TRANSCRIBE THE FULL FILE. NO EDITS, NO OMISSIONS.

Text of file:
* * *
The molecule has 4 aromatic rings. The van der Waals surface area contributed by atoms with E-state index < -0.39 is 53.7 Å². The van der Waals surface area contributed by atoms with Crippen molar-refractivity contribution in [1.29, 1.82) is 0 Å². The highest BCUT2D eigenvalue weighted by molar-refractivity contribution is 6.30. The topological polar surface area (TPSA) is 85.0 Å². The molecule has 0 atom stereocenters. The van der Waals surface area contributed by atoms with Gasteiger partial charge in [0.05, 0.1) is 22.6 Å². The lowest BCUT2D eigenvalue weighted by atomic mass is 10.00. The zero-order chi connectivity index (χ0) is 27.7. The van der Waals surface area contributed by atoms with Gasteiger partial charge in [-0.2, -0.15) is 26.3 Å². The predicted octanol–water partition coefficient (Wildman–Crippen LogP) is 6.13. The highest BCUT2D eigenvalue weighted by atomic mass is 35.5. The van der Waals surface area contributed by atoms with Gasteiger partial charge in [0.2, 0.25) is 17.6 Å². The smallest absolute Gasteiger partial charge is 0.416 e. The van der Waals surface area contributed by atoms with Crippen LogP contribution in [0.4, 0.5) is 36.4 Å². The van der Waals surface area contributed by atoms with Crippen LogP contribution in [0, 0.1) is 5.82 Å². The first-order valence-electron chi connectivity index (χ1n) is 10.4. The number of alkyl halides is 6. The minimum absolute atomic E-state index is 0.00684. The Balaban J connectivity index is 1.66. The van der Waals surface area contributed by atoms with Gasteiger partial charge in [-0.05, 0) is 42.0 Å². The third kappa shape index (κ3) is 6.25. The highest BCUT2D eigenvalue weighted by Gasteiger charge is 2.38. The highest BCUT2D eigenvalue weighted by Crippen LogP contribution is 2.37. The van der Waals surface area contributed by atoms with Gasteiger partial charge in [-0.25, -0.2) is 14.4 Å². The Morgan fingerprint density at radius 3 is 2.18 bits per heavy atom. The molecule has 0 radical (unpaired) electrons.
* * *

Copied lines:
The molecule has 4 aromatic rings. The van der Waals surface area contributed by atoms with E-state index < -0.39 is 53.7 Å². The van der Waals surface area contributed by atoms with Crippen molar-refractivity contribution in [1.29, 1.82) is 0 Å². The highest BCUT2D eigenvalue weighted by molar-refractivity contribution is 6.30. The topological polar surface area (TPSA) is 85.0 Å². The molecule has 0 atom stereocenters. The van der Waals surface area contributed by atoms with Gasteiger partial charge in [0.05, 0.1) is 22.6 Å². The lowest BCUT2D eigenvalue weighted by atomic mass is 10.00. The zero-order chi connectivity index (χ0) is 27.7. The van der Waals surface area contributed by atoms with Gasteiger partial charge in [-0.2, -0.15) is 26.3 Å². The predicted octanol–water partition coefficient (Wildman–Crippen LogP) is 6.13. The highest BCUT2D eigenvalue weighted by atomic mass is 35.5. The van der Waals surface area contributed by atoms with Gasteiger partial charge in [0.2, 0.25) is 17.6 Å². The smallest absolute Gasteiger partial charge is 0.416 e. The van der Waals surface area contributed by atoms with Crippen LogP contribution in [0.4, 0.5) is 36.4 Å². The van der Waals surface area contributed by atoms with Crippen LogP contribution in [0, 0.1) is 5.82 Å². The first-order valence-electron chi connectivity index (χ1n) is 10.4. The number of alkyl halides is 6. The minimum absolute atomic E-state index is 0.00684. The Balaban J connectivity index is 1.66. The van der Waals surface area contributed by atoms with Gasteiger partial charge in [-0.05, 0) is 42.0 Å². The third kappa shape index (κ3) is 6.25. The highest BCUT2D eigenvalue weighted by Gasteiger charge is 2.38. The highest BCUT2D eigenvalue weighted by Crippen LogP contribution is 2.37. The van der Waals surface area contributed by atoms with Gasteiger partial charge in [-0.25, -0.2) is 14.4 Å². The Morgan fingerprint density at radius 3 is 2.18 bits per heavy atom. The molecule has 0 radical (unpaired) electrons.